At the beginning, Bell and Nilsson had hundreds of photos to choose from. Some finalists were picked due to their visual appeal, but many were chosen because of the stories attached, Bell said. As the narrowing process continued, the two photographers realized that there was something all the pictures had in common.

A photograph featured in the new "Light and Life" exhibit at the Church History Museum which opened

"Josephine Scere," one of the photos featured in the "Light and Life" exhibit was taken by Church staff photographer Leslie Nilsson in 2016 while in Philadelphia, Pennsylvania.

Leslie Nilsson, Intellectual Reserve, Inc., Intellectual Reserve, Inc.

“Reading the stories, you realize that you are not alone in your challenges, that people all over the world have challenges, sometimes much worse, sometimes maybe not as bad, but they have hope,” Nilsson said.

For both photographers, ‘Light & Life’ represents a version of the Church that not every member has a chance to experience. Nilsson believes that getting a taste of the true diversity found in members throughout the world helps break down misconceptions about what the Church really looks like.

“A lot of people have this misguided impression that it is an American church because Joseph Smith was American and the Church was founded here, but no, that’s really not true,” Nilsson said. “The Church is a worldwide Church. It’s a worldwide organization. The gospel is for all mankind, and you just don’t have to visit very many people for you to realize that it is perfectly tailored to every person on earth.”

A photograph featured in the new "Light and Life" exhibit at the Church History Museum which opened

A photo of Sevak Vardanyan, a member from Gyumri, Armenia, taken by Church staff photographer Leslie Nilsson in 2015.

Leslie Nilsson, Intellectual Reserve, Inc., Intellectual Reserve, Inc.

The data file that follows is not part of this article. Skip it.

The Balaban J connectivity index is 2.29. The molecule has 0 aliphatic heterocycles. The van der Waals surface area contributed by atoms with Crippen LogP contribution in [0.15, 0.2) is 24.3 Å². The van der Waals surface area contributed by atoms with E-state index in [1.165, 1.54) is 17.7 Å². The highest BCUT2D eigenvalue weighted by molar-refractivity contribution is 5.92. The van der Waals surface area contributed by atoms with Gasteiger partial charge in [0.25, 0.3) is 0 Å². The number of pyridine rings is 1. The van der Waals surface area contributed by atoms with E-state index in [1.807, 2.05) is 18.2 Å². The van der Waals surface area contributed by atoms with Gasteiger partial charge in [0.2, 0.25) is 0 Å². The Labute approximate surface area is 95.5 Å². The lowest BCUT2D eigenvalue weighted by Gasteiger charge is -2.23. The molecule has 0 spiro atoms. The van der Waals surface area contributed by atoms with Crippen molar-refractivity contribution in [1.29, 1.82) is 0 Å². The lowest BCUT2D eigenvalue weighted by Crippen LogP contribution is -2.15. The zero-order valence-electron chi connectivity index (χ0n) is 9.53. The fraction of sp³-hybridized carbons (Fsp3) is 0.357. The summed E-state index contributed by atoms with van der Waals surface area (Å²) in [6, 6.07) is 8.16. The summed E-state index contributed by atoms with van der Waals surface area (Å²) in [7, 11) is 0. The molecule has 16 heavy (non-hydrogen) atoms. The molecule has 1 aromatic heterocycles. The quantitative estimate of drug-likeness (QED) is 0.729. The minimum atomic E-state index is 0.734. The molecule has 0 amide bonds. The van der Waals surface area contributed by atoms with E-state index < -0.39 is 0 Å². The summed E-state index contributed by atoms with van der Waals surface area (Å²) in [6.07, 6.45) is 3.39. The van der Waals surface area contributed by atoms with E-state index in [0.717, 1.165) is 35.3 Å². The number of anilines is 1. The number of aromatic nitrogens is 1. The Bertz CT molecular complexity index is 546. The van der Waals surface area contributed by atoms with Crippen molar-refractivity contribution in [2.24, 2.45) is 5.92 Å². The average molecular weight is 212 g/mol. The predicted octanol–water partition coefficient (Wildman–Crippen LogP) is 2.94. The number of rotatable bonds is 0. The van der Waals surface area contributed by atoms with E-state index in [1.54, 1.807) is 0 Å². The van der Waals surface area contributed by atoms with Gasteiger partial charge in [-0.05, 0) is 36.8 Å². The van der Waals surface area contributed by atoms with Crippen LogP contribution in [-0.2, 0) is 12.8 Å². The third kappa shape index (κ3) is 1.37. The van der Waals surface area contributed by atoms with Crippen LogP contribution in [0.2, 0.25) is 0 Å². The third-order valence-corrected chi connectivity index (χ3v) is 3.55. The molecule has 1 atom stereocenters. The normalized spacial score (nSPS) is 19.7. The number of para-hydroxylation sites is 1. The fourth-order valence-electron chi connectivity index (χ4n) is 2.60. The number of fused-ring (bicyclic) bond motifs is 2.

Taking photos in a foreign country can pose some difficult barriers. Taking photos where members feel comfortable in their environment can be even harder. Bell has had experiences where members were immediately comfortable with him bringing a camera into their home, but also remembers others when the subject wasn’t comfortable until they're “almost driving away.”

Seeing the Church with a global lens brings a greater understanding of how the gospel transcends cultural and language barriers, but also brings members together, Nilsson said.

That’s ultimately what the two have learned from their experiences up to this point, and what they hope others can take away from this collection: There is room for everyone in the Lord’s church.

“I hope they see themselves in these photos,” Nilsson said. “I hope they see themselves in the photos because they are a mother, or they’re a daughter, or they’re a father, or they’re a son and we know how people love each other and what that looks like. I hope that they will recognize that and maybe be able to extend that for all mankind.”

Newsletters
Subscribe for free and get daily or weekly updates straight to your inbox
The three things you need to know everyday
Highlights from the last week to keep you informed